I run a number of Linux servers, across multiple public IP ranges, so the chances of one of my servers appearing in a script kiddies network range port scan is quite high.
About 12 years ago, when I first got my hands on a physical server (an old Fore Systems box)I ran Redhat 7 with a multitude of services enabled, most I didn’t use but what the heck.
After a few months of experimenting with all of the common Web services, I was sat working and heard both HDD on the server whirring away with both disk access lights showing red.
I wasn’t using the server, but something was hammering the disks I soon discovered somebody had got in via the anonymous FTP service and managed to root the server, soon after I pulled the network cable and tried to salvage anything I could.
I learnt a valuable lesson, only make services public that you want the public to access!
Server security seems to be a bit of a grey area, quite a lot of companies rely on simply employing a firewall in front of their servers.
Security server rack (Photo credit: rgsproductions2005)
That’s all well and good but as part of server security you have patching and maintenance, which should be carried out periodically to plug any vulnerabilities.
Recently I spun up a test instance with a popular VPS (cloud) provider, within a week I had numerous brute force attempts; all of which where stopped in their tracks quite quickly.
I managed to track one particular attempt, it appeared the attacker had compromised a web server and launched their brute force attack from there. The website hosted on that particular server had very lack security, and considering they operate an online store security should be number one priority.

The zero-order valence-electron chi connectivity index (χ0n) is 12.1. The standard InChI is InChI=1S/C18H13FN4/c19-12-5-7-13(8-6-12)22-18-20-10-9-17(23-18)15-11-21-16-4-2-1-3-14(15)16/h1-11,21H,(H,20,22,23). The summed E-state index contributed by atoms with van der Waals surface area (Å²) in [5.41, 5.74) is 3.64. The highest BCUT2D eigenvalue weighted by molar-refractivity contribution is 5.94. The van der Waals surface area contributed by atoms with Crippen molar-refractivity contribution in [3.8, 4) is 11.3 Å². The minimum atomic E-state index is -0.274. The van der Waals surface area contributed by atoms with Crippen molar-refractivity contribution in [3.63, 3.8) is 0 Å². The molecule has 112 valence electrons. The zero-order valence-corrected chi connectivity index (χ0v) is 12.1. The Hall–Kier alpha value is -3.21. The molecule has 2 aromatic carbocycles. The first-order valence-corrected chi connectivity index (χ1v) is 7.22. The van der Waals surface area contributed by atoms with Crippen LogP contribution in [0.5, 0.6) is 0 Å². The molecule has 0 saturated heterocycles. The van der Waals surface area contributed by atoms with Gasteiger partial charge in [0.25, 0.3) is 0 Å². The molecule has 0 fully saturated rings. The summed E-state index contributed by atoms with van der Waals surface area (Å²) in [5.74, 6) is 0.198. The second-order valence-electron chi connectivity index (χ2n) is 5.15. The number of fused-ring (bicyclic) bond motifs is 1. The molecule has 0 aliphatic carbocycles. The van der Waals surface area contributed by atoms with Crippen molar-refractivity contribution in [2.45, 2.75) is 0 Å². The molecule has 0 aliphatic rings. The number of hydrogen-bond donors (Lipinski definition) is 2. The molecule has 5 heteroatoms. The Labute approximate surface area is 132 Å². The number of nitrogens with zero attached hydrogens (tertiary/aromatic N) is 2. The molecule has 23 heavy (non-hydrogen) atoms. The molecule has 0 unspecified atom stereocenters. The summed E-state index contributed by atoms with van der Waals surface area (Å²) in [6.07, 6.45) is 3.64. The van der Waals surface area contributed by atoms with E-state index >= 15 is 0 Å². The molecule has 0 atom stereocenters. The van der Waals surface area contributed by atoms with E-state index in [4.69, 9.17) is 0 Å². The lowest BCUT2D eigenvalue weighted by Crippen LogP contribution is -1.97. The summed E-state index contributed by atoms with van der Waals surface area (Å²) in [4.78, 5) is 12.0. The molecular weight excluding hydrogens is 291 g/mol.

Quite worrying that on the face of it a website gives the impression to a user they are secure, they handle transactions over secure HTTP and have the numerous ‘Secured by’ buttons neatly stacked on their payment page, yet the underlying OS stack lacks basic security.
Basic server security can be achieved quite easily and with zero cost (if the work is carried out in-house), when building any server these days I always apply these principles:-
Keep it simple, base package install, disable or remove unnecessary services, remove unnecessary modules / config from running services
Keep it locked, lock down access using IPTables, TCP wrappers & only bind a service on the public IP if its really necessary, use SSH keys with a passphrase
Keep it logged, log auth requests in a seperate file, use a log analyser to block brute force e.g. denyhosts
Keep them guessing, don’t run SSH on port 22 script kiddies will always scan port 22, don’t allow external SSH if possible; run on a higher port if really required
Keep it clean, remove / disable any user accounts not in user, ensure all active accounts have strong passwords, remove any sensitive data
It really isn’t that difficult and just requires a bit of time.
If you run your own server and aren’t sure if it’s secure, then please get in touch as I offer a free consultation and a recommendation report.
Contact details can be found at the top of the page.
Established in the mid eighties, Gareth took to computers at an early age. Growing to lead a career in IT, now spanning over a decade.
His big passion is fitness, and studying the impact it has on a persons life. As a regular at the gym he uses his workouts to push his body beyond the limit.
When not working, Gareth spends his evenings developing ideas to generate viable business solutions encompassing his passions, IT + Fitness.